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Steven Pietrobon wrote:
Here's an example of a <link removed> along with overly done panel lines.


To be fair Steven, first off, this is POST-, not pre-shading, which does tend to look harsher, and secondly, they guy does say "maybe I overdid the effect in the excitement, but who cares?"

bestest,
M.

[By Farmroad38, link removed, as Dave had already removed it above]


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PostPosted: Fri 02 Mar 2007 15:17 pm 
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mattbacon wrote:
Steven Pietrobon wrote:
Here's an example of a badly preshaded Spitfire along with overly done panel lines.


To be fair Steven, first off, this is POST-, not pre-shading, which does tend to look harsher, and secondly, they guy does say "maybe I overdid the effect in the excitement, but who cares?"

bestest,
M.

I removed the sentence and link from Steven's post as it comments adversely on a non-member's model on another site. Adrian amended your post too, Matt, by removing the quoted link.

Dave

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PostPosted: Fri 02 Mar 2007 15:19 pm 
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I suppose it might have been expected, but this thread is starting to turn towards the dark side. I've fallen foul of it myself and rightly been reprimanded for it - can we make sure that we don't start pointing fingers at people who can't defend themselves please?

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PostPosted: Fri 02 Mar 2007 15:40 pm 
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I think the answer is to have somebody do a demo of pre- and post-shading, perhaps with different areas of the same model done both ways with shading that is just right and some that is just plain OTT! Then all the different ways can be pointed at and commented on without any chance of causing offence.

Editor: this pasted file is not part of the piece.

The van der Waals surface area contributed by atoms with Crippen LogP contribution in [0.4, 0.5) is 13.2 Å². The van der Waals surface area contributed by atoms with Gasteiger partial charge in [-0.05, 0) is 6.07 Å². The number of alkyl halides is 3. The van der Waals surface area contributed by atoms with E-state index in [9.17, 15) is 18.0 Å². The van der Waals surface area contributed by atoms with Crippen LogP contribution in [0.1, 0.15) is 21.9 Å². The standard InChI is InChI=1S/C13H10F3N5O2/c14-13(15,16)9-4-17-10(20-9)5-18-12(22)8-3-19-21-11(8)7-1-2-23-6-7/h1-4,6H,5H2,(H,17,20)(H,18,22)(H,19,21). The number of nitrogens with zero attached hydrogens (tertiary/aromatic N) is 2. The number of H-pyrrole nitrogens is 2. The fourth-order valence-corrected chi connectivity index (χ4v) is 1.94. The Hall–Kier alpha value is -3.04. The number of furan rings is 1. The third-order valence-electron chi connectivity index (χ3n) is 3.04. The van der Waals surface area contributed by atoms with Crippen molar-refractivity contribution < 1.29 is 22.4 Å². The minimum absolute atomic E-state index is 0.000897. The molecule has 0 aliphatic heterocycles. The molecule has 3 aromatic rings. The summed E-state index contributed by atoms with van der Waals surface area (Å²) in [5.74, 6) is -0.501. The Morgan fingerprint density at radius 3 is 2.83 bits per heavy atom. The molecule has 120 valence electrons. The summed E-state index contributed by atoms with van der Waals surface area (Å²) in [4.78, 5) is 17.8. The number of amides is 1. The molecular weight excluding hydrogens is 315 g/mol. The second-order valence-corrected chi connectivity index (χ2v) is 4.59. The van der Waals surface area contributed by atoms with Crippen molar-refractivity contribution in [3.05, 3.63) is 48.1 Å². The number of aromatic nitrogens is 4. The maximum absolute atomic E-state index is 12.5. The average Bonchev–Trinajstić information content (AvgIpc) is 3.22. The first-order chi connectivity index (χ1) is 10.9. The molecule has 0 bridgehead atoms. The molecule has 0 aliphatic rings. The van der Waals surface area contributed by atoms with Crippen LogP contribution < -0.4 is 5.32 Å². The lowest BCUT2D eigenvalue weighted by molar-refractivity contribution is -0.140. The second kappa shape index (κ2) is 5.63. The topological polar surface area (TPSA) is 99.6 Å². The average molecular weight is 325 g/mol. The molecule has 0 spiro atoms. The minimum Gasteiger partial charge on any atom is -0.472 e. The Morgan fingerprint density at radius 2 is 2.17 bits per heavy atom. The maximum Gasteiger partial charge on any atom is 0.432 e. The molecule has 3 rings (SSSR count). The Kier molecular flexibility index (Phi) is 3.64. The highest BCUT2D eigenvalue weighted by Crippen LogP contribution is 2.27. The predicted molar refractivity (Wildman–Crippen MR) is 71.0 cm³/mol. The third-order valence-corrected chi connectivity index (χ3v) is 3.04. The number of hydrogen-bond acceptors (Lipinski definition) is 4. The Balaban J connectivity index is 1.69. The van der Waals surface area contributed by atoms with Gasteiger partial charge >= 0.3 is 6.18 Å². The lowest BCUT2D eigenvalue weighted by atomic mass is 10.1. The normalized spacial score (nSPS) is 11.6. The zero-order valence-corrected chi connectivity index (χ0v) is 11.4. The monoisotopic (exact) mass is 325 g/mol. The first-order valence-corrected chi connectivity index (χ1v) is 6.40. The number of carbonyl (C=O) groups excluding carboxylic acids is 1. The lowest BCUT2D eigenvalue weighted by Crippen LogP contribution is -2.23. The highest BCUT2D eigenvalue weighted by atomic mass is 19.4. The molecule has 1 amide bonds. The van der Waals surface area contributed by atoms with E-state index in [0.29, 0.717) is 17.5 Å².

Any volunteers?........

Dave

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PostPosted: Fri 02 Mar 2007 15:51 pm 
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Both the offenders are mods! :P

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PostPosted: Fri 02 Mar 2007 16:01 pm 
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Pre-shading seems to be a fashionable finish which some people get carried away with :roll: When it is done in a subtle manner it can look excellent but too many end up looking like a patchwork quilt :x I tried it on my Victor :arrow:
Image
I painted a wash of Dark Admiralty Grey on the panel lines and wiped off the excess with a rag. Then it had several airbrushings of white on a very tight pattern avoiding the panel lines as much as possible. It was my first attempt at pre-shading and is not an ideal example, but I'm prepared for others to rip it to shreds :twisted:
To my mind - done badly it sticks out a mile and looks really overdone, but if its done well you will hardly notice it, but it will make a difference :wink:

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PostPosted: Fri 02 Mar 2007 16:02 pm 
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frogman wrote:
Both the offenders are mods! :P

Sean

Yes, but it wasn't against the rules when they made their posts as it never seemed necessary. It is in the rules now though, so watch it! :wink:

Dave

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 Post subject: Examples...
PostPosted: Fri 02 Mar 2007 16:53 pm 
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These three are all pre-shaded... it's most effective on the Corsair and Hurri, which need some texture in that single-colour finish. Bear in mind that the flash emphasises the effect...

Image

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PostPosted: Fri 02 Mar 2007 17:30 pm 
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Sorry folks, I didn't mean to stir up a nest of hornets! It was a phrase I had heard mentioned and wondered what it was.
Cheers for the help and advice. I shall try and see what happens, and if I don't like the result, I shall dump the idea.